The Soviet government had planned for several years that the General Secretary of the Communist Party and Premier of the Soviet Union, Nikita Khrushchev, should address the United Nations General Assembly. As a matter of national prestige, he had to travel on a Soviet airliner.
When this matter first arose, in the mid-1950s, the Soviet Union had no medium- or long-range aircraft in commercial service. Although the Tu-104 was shortly to enter service, it was not considered suitable because of its relatively short range. The -114 was in the early stages of design, but whether it would be operational before the end of the decade was difficult to determine. The Soviet Union had, of course, the remarkable Tu-95, but the nation's leader could not travel in a strategic bomber and Tupolev was called in.
Nikolai Bazenkov was diverted from other duties to prepare a passenger version of the Tu-95. Two aircraft were taken from the production line at Kuibyshev. No armaments were fitted, and all military equipment was removed. With the original airframe of the Tu-95, a passenger compartment was installed behind the wing spar; it consisted of a pressurised cabin with two sections, each of which could accommodate twenty passengers in VIP luxury. A kitchen, toilet and service room were also installed. A fitted stairs was installed so passengers could board and disembark without a need for special airport equipment.
Although the work began only in mid-1957, the Tu-116, which was sometimes called the Tu-114D, was airborne in November 1957. Usually, the 'D' suffix in an aircraft designation represented 'Dalnii' (long distance), but this time it stood for 'Diplomaticheskii' (diplomatic).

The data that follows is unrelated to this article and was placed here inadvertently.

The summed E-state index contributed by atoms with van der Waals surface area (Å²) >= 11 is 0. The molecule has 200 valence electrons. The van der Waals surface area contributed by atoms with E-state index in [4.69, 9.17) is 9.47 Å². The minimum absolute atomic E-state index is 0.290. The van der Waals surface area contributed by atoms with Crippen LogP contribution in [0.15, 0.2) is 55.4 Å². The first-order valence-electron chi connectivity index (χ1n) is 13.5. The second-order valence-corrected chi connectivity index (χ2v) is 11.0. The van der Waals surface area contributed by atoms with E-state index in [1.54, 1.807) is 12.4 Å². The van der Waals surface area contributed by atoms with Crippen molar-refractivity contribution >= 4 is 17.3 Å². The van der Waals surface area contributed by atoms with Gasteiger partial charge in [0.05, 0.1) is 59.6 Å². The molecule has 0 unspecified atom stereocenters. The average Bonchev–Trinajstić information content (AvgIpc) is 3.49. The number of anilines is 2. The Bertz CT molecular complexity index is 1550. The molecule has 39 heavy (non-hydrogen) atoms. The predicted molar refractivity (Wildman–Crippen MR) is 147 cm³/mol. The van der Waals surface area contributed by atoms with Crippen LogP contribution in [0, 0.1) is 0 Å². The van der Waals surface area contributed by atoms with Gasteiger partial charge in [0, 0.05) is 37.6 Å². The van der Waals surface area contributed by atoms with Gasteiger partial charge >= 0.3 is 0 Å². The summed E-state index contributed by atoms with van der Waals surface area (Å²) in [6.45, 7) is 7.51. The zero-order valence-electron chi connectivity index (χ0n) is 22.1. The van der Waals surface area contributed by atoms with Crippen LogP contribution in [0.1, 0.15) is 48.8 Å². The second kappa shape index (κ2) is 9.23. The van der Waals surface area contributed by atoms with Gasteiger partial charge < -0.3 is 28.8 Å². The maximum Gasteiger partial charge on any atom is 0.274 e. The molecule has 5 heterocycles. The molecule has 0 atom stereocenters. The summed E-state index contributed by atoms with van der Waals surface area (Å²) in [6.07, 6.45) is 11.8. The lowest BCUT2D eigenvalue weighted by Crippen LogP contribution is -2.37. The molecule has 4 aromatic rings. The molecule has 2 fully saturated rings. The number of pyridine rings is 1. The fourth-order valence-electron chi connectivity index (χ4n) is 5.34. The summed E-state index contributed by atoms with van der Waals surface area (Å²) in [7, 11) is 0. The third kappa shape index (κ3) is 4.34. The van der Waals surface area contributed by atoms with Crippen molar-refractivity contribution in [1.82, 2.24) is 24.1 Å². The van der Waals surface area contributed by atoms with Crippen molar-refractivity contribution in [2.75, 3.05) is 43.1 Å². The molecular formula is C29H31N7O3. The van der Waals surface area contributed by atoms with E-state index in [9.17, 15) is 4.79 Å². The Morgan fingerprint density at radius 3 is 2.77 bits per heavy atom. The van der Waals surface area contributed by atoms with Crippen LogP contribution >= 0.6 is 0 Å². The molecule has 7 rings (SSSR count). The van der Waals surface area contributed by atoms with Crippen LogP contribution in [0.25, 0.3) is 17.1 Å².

In April 1958, the prototype Tu-116, Air Force Number 7801, a number probably derived from its manufacturer's block and line number, made a high-altitude, long-distance trial flight to demonstrate its ability for the task. Flying at levels between 10,000m and 12,200m, it flew non-stop from Moscow to Irkutsk and back to Moscow, covering 8,500km at an average speed of 800km/h. After landing, it was calculated still to have fuel for another 1,500 to 2,000km. The second aircraft was intended as a reserve in the event of a problem with the first, but neither were needed. Instead, Khrushchev flew to the New York headquarters of the United Nations Assembly in the prototype Tu-114.
Never intended for normal commercial service, the two Tu-116s were little used. Originally painted in military marks (7801 and 7802), one aircraft was later given the civilian registration SSSR-76462, and is now preserved in the Ulyanovsk Museum of Civil Aviation.
While the Tu-114 was derived from the military Tu-95, it was given a totally new fuselage. However, three Tu-116s were also built, and were designated Tu-114Bs by Aeroflot and retained the much narrower fuselage of its predecessor.
Engines: 4 x NK-12MV turboprops, 15000hp
Max take-off weight: 121920 kg / 268789 lb
Wingspan: 51.1 m / 168 ft 8 in
Length: 47.5 m / 156 ft 10 in
Wing area: 311.1 sq.m / 3348.65 sq ft
Max. speed: 770 km/h / 478 mph
Ceiling: 12000 m / 39350 ft
Range: 10500 km / 6525 miles